The internet, by definition as it’s currently structured, is a place where all boundaries are in flux – they’re redefined by each new social media platform – and moreover, the platforms themselves have been known to shift their own boundaries whenever it suits them, without warning.
When a person has a certain understanding of their identity, built up over the course of years or decades interacting in family and community, they are invested in that identity, that definition of self. When something comes through their media stream challenging that identity, anger and defensiveness, though they can seem irrational and extreme, actually make perfect sense as an effort to protect identity from being compromised.
The intention of the new idea doesn’t really matter. It is traveling from who-knows-where, potentially a dramatically different perspective and worldview (even though geographically the source could be mere blocks away). You’ve gotten used to thinking you’re cool because you’ve mastered a certain video game, then somebody posts an article about how misogynistic the game is. You thought a certain phrasing was an appropriate way to address someone with a different cultural background, turns out that’s racist. You really like Thanksgiving, turns out pilgrims were perpetrating a horrific genocide on Native Americans.
Is all of this new information from varied perspectives potentially accurate and valuable? Perhaps. Can these new ideas be useful feedback about your beliefs and assumptions? Absolutely. It can all be true and right and well-intended, communicated to foster a more enlightened grasp of social justice and equality and empathy towards all people.
But in that moment, when the new perspective breaches one’s social/emotional/ideological boundaries and appears in the midst of one’s facebook feed or twitter or wherever, the natural human reaction as an organism is to want to push it back out. The degree to which it is unfamiliar, difficult to hear or contemplate, challenging to assimilate, is the exact degree to which it potentially provokes anger, rage, aggression.
We are all in a process of continual evolution as human beings, taking in new experiences, thoughts, ideas, and being changed by them. Some of this is totally involuntary, instinctual, some of it is a matter of choice and will: I want to change, I want to grow, I want to re-evaluate. But it makes sense to me, as an adult human, to have limits and boundaries around this willingness and even the ability to change.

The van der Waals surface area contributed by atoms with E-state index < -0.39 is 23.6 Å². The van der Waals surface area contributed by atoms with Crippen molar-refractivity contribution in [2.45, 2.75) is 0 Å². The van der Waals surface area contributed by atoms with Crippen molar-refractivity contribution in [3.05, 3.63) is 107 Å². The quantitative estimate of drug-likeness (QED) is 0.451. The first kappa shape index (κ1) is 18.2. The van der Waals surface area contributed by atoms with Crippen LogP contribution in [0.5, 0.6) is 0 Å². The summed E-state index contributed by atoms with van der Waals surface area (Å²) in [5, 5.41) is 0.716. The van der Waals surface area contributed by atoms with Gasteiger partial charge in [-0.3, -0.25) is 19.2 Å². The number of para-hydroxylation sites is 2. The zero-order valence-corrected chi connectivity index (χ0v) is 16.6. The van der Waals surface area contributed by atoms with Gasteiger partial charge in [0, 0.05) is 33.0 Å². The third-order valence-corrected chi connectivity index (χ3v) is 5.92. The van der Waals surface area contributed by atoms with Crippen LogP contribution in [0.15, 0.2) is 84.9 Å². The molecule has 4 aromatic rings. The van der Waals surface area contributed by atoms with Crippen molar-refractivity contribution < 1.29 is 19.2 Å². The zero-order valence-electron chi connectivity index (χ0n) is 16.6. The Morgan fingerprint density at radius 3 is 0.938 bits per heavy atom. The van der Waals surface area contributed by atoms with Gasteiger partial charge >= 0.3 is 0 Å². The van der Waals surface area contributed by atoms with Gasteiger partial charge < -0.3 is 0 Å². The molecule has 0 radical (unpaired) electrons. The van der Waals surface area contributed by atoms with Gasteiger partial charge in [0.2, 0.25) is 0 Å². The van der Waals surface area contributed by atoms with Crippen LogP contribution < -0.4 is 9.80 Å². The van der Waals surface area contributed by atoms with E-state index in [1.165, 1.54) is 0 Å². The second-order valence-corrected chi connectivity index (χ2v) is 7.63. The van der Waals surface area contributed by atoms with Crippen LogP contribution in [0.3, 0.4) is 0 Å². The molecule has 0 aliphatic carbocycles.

As babies we are deeply malleable, but we can still express a fierce will about what we want and what we don’t. These desires have gotten us this far, have served our survival: when we are hungry we INSIST upon being fed, when we are cold we make noise until someone figures out what we need.
As adults too, our sense of personal identity has allowed us to persevere up to this point: we have all faced some kind of hardship, whether emotional, physical or psychological. Some of these choices of belief and opinion have been consciously chosen, and others have been instinctual reactions to our surroundings.
Some people are racist and/or sexist and/or homophobic, and this has served a purpose for them, played a role in their cultural identity up to this point. Some institutions are racist and/or sexist and/or homophobic, and institutionally, historically, these policies have served the perceived needs, expressed or unexpressed, of the institution and its members.
Are these views unenlightened, false, wrong, often hypocritical, in the context of a progressive world where the goal is equality and equity, peace and harmony, truth and justice? Yes, absolutely. Will the people who hold these beliefs get angry when challenged? Yes, absolutely. They are reacting to a breach of their ideological and emotional boundaries, a transgression of their identity, an invasion of their cultural space.
As individuals and groups, as members of various cultures and subcultures and nations and communities, we share the responsibility for defining the boundaries of ourselves, our communities, our identities. We are all, regardless of our beliefs, trying to figure out how permeable and malleable those boundaries should be, at any given moment, on any subject.
The answer is not utterly inflexible, impermeable – this will cause us to suffocate, asphyxiate and die, as cultural and biological organisms.
But neither is the answer boundary-lessness, total flexibility and permeability, utter openness to the new and unfamiliar and uncomfortable, solicitousness to all manner of challenge and question and affront. Because if we don’t maintain and defend some kind of boundary, as communities or cultures or nations or individuals, we’re finished. We know that and the fear it causes is both existential and abstract and painfully, viscerally immediate.